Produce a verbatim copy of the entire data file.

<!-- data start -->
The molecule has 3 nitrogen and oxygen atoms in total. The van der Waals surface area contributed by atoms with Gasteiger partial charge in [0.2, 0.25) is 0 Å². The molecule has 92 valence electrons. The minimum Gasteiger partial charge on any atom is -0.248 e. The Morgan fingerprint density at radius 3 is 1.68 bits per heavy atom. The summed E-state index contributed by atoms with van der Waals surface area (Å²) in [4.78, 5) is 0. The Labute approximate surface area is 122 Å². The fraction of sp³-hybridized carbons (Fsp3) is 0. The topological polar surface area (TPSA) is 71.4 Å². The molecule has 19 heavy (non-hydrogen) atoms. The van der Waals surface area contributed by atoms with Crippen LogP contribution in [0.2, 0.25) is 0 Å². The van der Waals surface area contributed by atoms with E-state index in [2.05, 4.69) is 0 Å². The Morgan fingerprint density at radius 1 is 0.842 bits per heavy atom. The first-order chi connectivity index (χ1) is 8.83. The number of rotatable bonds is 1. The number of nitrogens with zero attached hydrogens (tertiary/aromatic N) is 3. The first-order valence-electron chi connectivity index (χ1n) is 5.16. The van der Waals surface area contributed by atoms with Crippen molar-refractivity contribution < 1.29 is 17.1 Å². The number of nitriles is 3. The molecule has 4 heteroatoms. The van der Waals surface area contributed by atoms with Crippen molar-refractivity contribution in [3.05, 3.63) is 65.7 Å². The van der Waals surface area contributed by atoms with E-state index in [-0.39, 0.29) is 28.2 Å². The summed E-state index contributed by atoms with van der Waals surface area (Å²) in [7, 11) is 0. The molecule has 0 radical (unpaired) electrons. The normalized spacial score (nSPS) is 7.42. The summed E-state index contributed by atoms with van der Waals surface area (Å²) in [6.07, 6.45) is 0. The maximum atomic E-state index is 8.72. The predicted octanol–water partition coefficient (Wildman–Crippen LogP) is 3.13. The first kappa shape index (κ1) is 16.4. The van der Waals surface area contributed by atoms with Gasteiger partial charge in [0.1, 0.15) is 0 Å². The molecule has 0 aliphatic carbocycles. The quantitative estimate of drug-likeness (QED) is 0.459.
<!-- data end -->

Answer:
The molecule has 3 nitrogen and oxygen atoms in total. The van der Waals surface area contributed by atoms with Gasteiger partial charge in [0.2, 0.25) is 0 Å². The molecule has 92 valence electrons. The minimum Gasteiger partial charge on any atom is -0.248 e. The Morgan fingerprint density at radius 3 is 1.68 bits per heavy atom. The summed E-state index contributed by atoms with van der Waals surface area (Å²) in [4.78, 5) is 0. The Labute approximate surface area is 122 Å². The fraction of sp³-hybridized carbons (Fsp3) is 0. The topological polar surface area (TPSA) is 71.4 Å². The molecule has 19 heavy (non-hydrogen) atoms. The van der Waals surface area contributed by atoms with Crippen LogP contribution in [0.2, 0.25) is 0 Å². The van der Waals surface area contributed by atoms with E-state index in [2.05, 4.69) is 0 Å². The Morgan fingerprint density at radius 1 is 0.842 bits per heavy atom. The first-order chi connectivity index (χ1) is 8.83. The number of rotatable bonds is 1. The number of nitrogens with zero attached hydrogens (tertiary/aromatic N) is 3. The first-order valence-electron chi connectivity index (χ1n) is 5.16. The van der Waals surface area contributed by atoms with Crippen molar-refractivity contribution < 1.29 is 17.1 Å². The number of nitriles is 3. The molecule has 4 heteroatoms. The van der Waals surface area contributed by atoms with Crippen molar-refractivity contribution in [3.05, 3.63) is 65.7 Å². The van der Waals surface area contributed by atoms with E-state index in [-0.39, 0.29) is 28.2 Å². The summed E-state index contributed by atoms with van der Waals surface area (Å²) in [7, 11) is 0. The molecule has 0 radical (unpaired) electrons. The normalized spacial score (nSPS) is 7.42. The summed E-state index contributed by atoms with van der Waals surface area (Å²) in [6.07, 6.45) is 0. The maximum atomic E-state index is 8.72. The predicted octanol–water partition coefficient (Wildman–Crippen LogP) is 3.13. The first kappa shape index (κ1) is 16.4. The van der Waals surface area contributed by atoms with Gasteiger partial charge in [0.1, 0.15) is 0 Å². The molecule has 0 aliphatic carbocycles. The quantitative estimate of drug-likeness (QED) is 0.459.